Writer: Ted Nugent
Producers: Lou Futterman and Tom Werman
Recorded: Summer 1975 at the Sound Pit in Atlanta, Georgia
Released: Fall 1975
Derek St. Holmes–guitar, vocal
Rob De Lagrange–bass
Cliff Davies–drums, vocals
|Album:||Ted Nugent (Epic, 1975)|
“Stranglehold” was the first track on Ted Nugent‘s first solo album, following the dismantling of his previous band, the Amboy Dukes. “I remember some of the more creative writers of the ilk claimed it would be the final nail in my coffin–quote, unquote,” Nugent remembered. “I knew better.”
Indeed he did–the Ted Nugent album reached Number 28 on the Billboard 200, quickly earning a gold record and going on to sell more than two million copies.
The epic, eight-and-a-half minute “Stranglehold,” meanwhile, became a rock radio staple and remains one of Nugent’s signature songs.
Nugent describes “Stranglehold,” with its leering, lascivious lyrics, as “the ultimate thump song. If there is a baby boom generation, I’ll take my responsibility, (since) that is such a stimulating rhythm.”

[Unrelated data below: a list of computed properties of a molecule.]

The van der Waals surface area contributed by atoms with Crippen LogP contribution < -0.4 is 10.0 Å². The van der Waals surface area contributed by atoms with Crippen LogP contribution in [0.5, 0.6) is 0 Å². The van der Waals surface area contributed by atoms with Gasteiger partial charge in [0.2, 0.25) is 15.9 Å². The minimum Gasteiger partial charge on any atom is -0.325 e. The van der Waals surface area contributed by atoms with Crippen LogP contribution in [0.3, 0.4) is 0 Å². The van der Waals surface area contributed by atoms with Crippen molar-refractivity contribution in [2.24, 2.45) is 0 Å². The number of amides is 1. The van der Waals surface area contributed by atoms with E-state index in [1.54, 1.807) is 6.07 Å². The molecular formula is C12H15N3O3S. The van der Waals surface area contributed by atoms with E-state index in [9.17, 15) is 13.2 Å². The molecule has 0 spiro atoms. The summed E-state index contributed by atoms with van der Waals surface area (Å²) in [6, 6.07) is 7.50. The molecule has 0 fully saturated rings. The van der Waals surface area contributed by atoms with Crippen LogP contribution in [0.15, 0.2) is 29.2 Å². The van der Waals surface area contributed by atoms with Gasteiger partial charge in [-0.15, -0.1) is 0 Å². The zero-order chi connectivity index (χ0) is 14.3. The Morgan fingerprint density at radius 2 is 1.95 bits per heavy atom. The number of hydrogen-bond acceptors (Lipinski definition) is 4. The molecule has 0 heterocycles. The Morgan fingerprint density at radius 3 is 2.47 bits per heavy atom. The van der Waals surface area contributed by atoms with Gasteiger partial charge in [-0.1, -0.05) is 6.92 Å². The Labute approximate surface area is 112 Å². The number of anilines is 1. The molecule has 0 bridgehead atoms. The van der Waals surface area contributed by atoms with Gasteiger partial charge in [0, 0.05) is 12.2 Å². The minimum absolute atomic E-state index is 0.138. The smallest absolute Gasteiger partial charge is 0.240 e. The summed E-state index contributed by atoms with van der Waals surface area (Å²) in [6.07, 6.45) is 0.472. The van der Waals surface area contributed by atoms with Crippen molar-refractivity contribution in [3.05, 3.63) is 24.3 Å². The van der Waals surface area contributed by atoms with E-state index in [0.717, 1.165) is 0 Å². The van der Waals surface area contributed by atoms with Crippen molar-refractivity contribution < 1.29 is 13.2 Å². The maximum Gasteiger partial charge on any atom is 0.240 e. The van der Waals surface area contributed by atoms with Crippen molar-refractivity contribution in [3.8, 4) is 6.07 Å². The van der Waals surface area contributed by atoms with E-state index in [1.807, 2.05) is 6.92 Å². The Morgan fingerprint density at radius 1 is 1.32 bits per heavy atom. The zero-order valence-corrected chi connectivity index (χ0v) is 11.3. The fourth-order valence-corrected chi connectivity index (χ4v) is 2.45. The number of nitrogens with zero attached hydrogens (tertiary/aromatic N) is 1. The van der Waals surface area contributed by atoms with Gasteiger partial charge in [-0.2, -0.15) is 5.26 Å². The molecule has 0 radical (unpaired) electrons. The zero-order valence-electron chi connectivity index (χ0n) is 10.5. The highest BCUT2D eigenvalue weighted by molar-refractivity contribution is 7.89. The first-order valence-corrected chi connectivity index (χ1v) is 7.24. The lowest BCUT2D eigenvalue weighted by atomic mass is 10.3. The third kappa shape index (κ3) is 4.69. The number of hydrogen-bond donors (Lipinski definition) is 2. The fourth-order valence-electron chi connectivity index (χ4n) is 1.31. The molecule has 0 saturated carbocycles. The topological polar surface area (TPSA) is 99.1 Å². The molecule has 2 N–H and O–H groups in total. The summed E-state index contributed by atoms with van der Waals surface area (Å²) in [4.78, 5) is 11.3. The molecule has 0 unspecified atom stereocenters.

He also remembers having an argument with bassist Rob De Lagrange over the bass solo portion of the song. “He didn’t want to play an open string; he said ‘That’s not what basses do.’ I said ‘They do in this song.’ I wanted almost like an Eastern, Indian mantra kind of jam, and I had to fight to get him to play that. We got a lot of snickers from that–it’s all in one key, there’s a bass solo before the guitar solo.
Everyone thought that was hokey, but I was just ‘Shut the f**k up and let’s rock.'”
Nugent adds that “Stranglehold”–which the band was performing before it entered the studio to record the Ted Nugent album–was “the song that determined Cliff Davies would be my drummer,” since he played it better than others who Nugent had previously tried on the tune.
Nugent formed his solo band from players he knew in the Detroit area, including singer-guitarist Derek St. Holmes, who he summoned back from California. But he says there was never the pretense of democracy. “I just said ‘We’re pounding out my vision here–not only in what I say and how I conduct myself, but in the kind of cockiness of the music. So that’s what we should call it–Ted Nugent.'”